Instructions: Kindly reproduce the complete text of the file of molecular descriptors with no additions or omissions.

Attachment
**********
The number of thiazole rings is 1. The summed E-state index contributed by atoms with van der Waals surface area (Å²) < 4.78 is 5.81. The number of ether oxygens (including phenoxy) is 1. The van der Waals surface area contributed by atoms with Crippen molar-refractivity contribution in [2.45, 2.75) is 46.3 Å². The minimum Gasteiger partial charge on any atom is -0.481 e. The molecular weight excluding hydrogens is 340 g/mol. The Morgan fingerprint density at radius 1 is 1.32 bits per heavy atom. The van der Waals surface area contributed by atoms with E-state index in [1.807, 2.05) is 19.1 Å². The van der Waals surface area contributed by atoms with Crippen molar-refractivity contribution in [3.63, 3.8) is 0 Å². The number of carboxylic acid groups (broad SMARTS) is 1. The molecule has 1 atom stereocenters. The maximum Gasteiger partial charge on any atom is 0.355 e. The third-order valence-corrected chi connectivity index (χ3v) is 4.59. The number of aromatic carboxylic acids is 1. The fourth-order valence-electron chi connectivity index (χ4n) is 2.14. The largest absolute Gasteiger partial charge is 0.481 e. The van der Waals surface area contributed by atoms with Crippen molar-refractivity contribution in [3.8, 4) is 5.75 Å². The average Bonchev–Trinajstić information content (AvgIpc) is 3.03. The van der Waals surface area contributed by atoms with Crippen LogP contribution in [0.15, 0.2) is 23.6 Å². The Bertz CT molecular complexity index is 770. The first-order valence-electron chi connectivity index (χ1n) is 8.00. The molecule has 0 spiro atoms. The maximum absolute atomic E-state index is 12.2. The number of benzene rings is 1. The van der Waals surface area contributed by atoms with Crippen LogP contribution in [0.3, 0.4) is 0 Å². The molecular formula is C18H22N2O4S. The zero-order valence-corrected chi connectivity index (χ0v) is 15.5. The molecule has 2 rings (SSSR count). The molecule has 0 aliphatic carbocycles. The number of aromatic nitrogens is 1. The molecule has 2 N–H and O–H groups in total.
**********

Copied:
The number of thiazole rings is 1. The summed E-state index contributed by atoms with van der Waals surface area (Å²) < 4.78 is 5.81. The number of ether oxygens (including phenoxy) is 1. The van der Waals surface area contributed by atoms with Crippen molar-refractivity contribution in [2.45, 2.75) is 46.3 Å². The minimum Gasteiger partial charge on any atom is -0.481 e. The molecular weight excluding hydrogens is 340 g/mol. The Morgan fingerprint density at radius 1 is 1.32 bits per heavy atom. The van der Waals surface area contributed by atoms with E-state index in [1.807, 2.05) is 19.1 Å². The van der Waals surface area contributed by atoms with Crippen molar-refractivity contribution in [3.63, 3.8) is 0 Å². The number of carboxylic acid groups (broad SMARTS) is 1. The molecule has 1 atom stereocenters. The maximum Gasteiger partial charge on any atom is 0.355 e. The third-order valence-corrected chi connectivity index (χ3v) is 4.59. The number of aromatic carboxylic acids is 1. The fourth-order valence-electron chi connectivity index (χ4n) is 2.14. The largest absolute Gasteiger partial charge is 0.481 e. The van der Waals surface area contributed by atoms with Crippen molar-refractivity contribution in [3.8, 4) is 5.75 Å². The average Bonchev–Trinajstić information content (AvgIpc) is 3.03. The van der Waals surface area contributed by atoms with Crippen LogP contribution in [0.15, 0.2) is 23.6 Å². The Bertz CT molecular complexity index is 770. The first-order valence-electron chi connectivity index (χ1n) is 8.00. The molecule has 0 spiro atoms. The maximum absolute atomic E-state index is 12.2. The number of benzene rings is 1. The van der Waals surface area contributed by atoms with Crippen LogP contribution in [0.3, 0.4) is 0 Å². The molecular formula is C18H22N2O4S. The zero-order valence-corrected chi connectivity index (χ0v) is 15.5. The molecule has 2 rings (SSSR count). The molecule has 0 aliphatic carbocycles. The number of aromatic nitrogens is 1. The molecule has 2 N–H and O–H groups in total.